In 1997, ANSI published a revision to its Z89.1 protective standard that has not yet been adopted officially as part of Occupational Safety and Health Administration regulations, but most manufacturers already comply with it:

  • Type I hats are designed to reduce the force of impact from a vertical blow to the top of the head.
  • Type II hats are intended to provide protection against both vertical and lateral impact and penetration requirements. It has an additional foam inner lining made of expanded polystyrene (EPS). Safety managers will determine which jobs and areas of the work site require Type II protection.
  • Hard hats are also made to protect workers from electrical currents and checked for combustibility and flammability.

Hard hats are available in different colors, which can be used to signify workers’ roles: for example, white for supervisors, blue for technical advisors, red for safety inspectors, and yellow for workmen.

Care for your hard hat

Employers are also responsible for training workers on when and where to wear hats and on how to care for them to preserve their protective qualities.

Last summer, MSHA issued a Program Information Bulletin (P07-16) about hard hats because officials had become alarmed by the practice of cutting apart and re-gluing the shells of hard hats among workers in the industry who wanted to make their hats more stylish and comfortable. The PIB insists that hard hats should not be modified in this drastic way. It states that mine operators must ensure that hard hats are not modified and that they are properly maintained.

The PIB warns miners that these modified hats are unlikely to provide the level of protection promised by the manufacturers. This extensive structural modification reduces the hat’s performance capability and puts workers in greater danger of injury. “Miners must wear suitable hard hats and maintain them in accordance with the manufacturer’s instructions,” it reiterates.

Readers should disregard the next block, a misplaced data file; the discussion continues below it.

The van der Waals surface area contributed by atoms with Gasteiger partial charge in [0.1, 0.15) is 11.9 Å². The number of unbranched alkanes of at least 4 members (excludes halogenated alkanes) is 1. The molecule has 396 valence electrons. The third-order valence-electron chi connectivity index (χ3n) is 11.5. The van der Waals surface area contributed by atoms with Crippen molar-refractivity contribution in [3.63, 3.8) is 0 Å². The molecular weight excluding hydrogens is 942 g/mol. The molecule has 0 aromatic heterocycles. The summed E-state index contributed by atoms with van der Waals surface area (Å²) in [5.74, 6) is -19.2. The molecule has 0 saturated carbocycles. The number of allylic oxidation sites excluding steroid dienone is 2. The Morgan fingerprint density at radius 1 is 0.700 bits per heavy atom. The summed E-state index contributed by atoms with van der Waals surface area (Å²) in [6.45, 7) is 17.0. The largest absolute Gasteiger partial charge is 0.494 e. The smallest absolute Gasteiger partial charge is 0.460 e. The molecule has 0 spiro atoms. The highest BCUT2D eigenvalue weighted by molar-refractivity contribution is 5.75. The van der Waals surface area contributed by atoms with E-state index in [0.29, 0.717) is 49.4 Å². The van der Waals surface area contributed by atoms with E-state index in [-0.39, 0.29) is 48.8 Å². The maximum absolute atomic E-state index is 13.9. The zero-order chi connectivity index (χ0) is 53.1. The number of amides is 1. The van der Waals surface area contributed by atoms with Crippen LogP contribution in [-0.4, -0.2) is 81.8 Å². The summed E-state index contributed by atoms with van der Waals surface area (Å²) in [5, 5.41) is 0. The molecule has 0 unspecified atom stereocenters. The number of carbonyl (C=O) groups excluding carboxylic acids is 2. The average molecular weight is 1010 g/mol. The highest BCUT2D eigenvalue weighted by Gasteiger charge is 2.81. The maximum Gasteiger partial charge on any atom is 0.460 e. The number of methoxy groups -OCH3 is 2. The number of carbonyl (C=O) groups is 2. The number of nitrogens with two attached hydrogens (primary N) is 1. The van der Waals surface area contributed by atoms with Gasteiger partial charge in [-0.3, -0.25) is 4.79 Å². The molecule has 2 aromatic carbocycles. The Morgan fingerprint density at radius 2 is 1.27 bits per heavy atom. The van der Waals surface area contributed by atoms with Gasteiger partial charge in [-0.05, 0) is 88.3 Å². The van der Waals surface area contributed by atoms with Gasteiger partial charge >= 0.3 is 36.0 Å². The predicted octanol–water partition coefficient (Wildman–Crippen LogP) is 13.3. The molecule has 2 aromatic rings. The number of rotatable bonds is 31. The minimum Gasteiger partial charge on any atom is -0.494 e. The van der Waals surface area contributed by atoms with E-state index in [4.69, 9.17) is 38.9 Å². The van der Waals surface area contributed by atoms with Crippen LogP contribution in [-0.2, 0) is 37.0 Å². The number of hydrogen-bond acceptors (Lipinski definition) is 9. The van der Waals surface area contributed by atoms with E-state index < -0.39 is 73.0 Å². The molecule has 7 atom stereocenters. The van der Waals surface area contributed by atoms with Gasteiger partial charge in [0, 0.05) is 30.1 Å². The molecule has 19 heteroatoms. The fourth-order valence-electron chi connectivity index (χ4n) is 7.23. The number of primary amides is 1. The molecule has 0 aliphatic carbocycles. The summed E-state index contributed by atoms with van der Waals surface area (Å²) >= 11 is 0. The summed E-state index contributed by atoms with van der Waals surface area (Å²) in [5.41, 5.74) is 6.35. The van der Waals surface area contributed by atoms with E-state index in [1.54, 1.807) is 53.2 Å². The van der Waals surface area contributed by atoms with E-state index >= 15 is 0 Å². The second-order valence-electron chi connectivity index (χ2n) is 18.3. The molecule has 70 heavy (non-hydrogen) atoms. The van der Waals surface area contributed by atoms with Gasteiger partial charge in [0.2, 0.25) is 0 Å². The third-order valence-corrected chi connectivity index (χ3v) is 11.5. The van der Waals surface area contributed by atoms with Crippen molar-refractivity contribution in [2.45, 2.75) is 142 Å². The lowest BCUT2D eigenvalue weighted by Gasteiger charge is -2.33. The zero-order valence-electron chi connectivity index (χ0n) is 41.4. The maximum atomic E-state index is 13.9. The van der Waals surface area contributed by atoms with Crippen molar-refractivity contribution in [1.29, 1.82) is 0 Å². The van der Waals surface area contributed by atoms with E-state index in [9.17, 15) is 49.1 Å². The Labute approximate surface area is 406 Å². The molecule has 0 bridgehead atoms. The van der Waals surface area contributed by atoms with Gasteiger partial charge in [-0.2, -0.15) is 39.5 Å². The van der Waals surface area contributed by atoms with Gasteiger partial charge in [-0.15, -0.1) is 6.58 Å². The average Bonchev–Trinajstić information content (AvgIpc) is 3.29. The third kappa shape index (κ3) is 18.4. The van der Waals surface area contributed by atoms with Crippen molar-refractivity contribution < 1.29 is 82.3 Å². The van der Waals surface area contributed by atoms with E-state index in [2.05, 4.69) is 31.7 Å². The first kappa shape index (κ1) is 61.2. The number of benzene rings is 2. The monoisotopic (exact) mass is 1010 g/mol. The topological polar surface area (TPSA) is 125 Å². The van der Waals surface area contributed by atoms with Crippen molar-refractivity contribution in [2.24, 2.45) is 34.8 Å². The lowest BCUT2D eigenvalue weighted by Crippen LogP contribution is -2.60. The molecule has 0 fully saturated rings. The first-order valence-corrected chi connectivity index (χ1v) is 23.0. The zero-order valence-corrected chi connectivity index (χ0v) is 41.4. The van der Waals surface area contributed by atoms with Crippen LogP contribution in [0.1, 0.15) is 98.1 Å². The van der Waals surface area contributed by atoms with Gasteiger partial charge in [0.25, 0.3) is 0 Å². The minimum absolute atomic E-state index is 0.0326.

Training should include a review of the following general guidelines for maintaining safe hard hats:

  • Inspect your hard hat before and after each use.
  • If your hat is involved in an impact accident, replace it immediately.
  • If your hat is dropped from an elevation of 20 feet or more, replace it.
  • If you wear your hard hat every day in a harsh environment and sunlight, such as a quarry or yard, replace it after two years. Factory, warehouse, and office workers hats may be effective for three years. When your hat is new, write the two-year replacement date clearly inside the hat with a marker. Inspect your entire team’s dates at routine training meetings to keep everyone aware of the importance of staying on schedule with replacements.
  • Replace interior suspension webbing every year. Sweat, hair lotion, and sunscreen can contaminate it and accelerate wear.
  • Clean your hat with mild soap and warm water. Let it air dry.
  • Never use solvents or a cleaner on your hat.
  • Never store your hat where it will be exposed to direct sunlight or to extreme hot or cold temperatures – for example, avoid leaving your hat in the window of your car or pickup where it is exposed to direct sunlight and heat.
  • Don’t place stickers within 1/2 inch of brim and don’t cover up cracks or other damage. Although stickers are okay as an expression of corporate identity or a worker’s individual personality, beware that they could have a metal component that could act as a conductor and cause electric shock.
  • Don’t drill holes in hard hats to apply nametags. This will weaken the ability of the helmet to absorb a blow.
  • Check for a good fit, especially with the suspension on the nape of neck. The brow cap should fit snuggly on the forehead.
  • Follow the manufacturer’s instructions for sizing the hat correctly for your head.

Information contained in this article was provided through the Safety & Health Committee of the National Stone, Sand & Gravel Association.